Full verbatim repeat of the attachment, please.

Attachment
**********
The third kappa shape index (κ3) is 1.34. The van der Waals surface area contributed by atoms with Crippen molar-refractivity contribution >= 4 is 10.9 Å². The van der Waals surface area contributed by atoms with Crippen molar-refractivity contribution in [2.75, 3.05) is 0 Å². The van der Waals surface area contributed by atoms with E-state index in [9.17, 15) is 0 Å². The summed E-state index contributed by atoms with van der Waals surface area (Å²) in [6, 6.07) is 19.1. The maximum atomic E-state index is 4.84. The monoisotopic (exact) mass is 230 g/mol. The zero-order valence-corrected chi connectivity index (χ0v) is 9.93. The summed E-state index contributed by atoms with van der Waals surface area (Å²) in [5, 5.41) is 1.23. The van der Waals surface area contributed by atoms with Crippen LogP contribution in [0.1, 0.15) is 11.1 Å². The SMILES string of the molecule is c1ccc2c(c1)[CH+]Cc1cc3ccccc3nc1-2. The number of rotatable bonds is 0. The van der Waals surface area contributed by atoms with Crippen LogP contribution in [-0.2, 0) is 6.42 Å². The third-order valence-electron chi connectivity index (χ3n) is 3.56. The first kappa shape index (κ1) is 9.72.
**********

The third kappa shape index (κ3) is 1.34. The van der Waals surface area contributed by atoms with Crippen molar-refractivity contribution >= 4 is 10.9 Å². The van der Waals surface area contributed by atoms with Crippen molar-refractivity contribution in [2.75, 3.05) is 0 Å². The van der Waals surface area contributed by atoms with E-state index in [9.17, 15) is 0 Å². The summed E-state index contributed by atoms with van der Waals surface area (Å²) in [6, 6.07) is 19.1. The maximum atomic E-state index is 4.84. The monoisotopic (exact) mass is 230 g/mol. The zero-order valence-corrected chi connectivity index (χ0v) is 9.93. The summed E-state index contributed by atoms with van der Waals surface area (Å²) in [5, 5.41) is 1.23. The van der Waals surface area contributed by atoms with Crippen LogP contribution in [0.1, 0.15) is 11.1 Å². The SMILES string of the molecule is c1ccc2c(c1)[CH+]Cc1cc3ccccc3nc1-2. The number of rotatable bonds is 0. The van der Waals surface area contributed by atoms with Crippen LogP contribution in [-0.2, 0) is 6.42 Å². The third-order valence-electron chi connectivity index (χ3n) is 3.56. The first kappa shape index (κ1) is 9.72.